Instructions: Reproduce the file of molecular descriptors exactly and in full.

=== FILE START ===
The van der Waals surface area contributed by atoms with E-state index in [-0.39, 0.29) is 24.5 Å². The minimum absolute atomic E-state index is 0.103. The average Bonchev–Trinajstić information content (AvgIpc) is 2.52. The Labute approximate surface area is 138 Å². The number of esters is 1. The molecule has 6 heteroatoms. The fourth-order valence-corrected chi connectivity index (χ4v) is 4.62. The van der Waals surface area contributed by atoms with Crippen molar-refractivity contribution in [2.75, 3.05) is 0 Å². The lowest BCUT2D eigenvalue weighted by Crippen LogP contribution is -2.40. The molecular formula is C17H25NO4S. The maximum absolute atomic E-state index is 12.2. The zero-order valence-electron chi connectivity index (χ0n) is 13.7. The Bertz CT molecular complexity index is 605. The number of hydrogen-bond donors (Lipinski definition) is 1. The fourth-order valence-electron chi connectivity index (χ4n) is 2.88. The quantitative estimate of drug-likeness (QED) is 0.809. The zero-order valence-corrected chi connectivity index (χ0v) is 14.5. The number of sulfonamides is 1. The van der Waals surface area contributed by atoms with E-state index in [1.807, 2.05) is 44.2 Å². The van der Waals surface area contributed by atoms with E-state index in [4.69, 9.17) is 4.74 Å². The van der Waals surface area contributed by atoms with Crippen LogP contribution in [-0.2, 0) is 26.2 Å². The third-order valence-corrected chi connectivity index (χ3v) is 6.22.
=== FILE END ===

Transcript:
The van der Waals surface area contributed by atoms with E-state index in [-0.39, 0.29) is 24.5 Å². The minimum absolute atomic E-state index is 0.103. The average Bonchev–Trinajstić information content (AvgIpc) is 2.52. The Labute approximate surface area is 138 Å². The number of esters is 1. The molecule has 6 heteroatoms. The fourth-order valence-corrected chi connectivity index (χ4v) is 4.62. The van der Waals surface area contributed by atoms with Crippen molar-refractivity contribution in [2.75, 3.05) is 0 Å². The lowest BCUT2D eigenvalue weighted by Crippen LogP contribution is -2.40. The molecular formula is C17H25NO4S. The maximum absolute atomic E-state index is 12.2. The zero-order valence-electron chi connectivity index (χ0n) is 13.7. The Bertz CT molecular complexity index is 605. The number of hydrogen-bond donors (Lipinski definition) is 1. The fourth-order valence-electron chi connectivity index (χ4n) is 2.88. The quantitative estimate of drug-likeness (QED) is 0.809. The zero-order valence-corrected chi connectivity index (χ0v) is 14.5. The number of sulfonamides is 1. The van der Waals surface area contributed by atoms with E-state index in [1.807, 2.05) is 44.2 Å². The van der Waals surface area contributed by atoms with E-state index in [4.69, 9.17) is 4.74 Å². The van der Waals surface area contributed by atoms with Crippen LogP contribution in [-0.2, 0) is 26.2 Å². The third-order valence-corrected chi connectivity index (χ3v) is 6.22.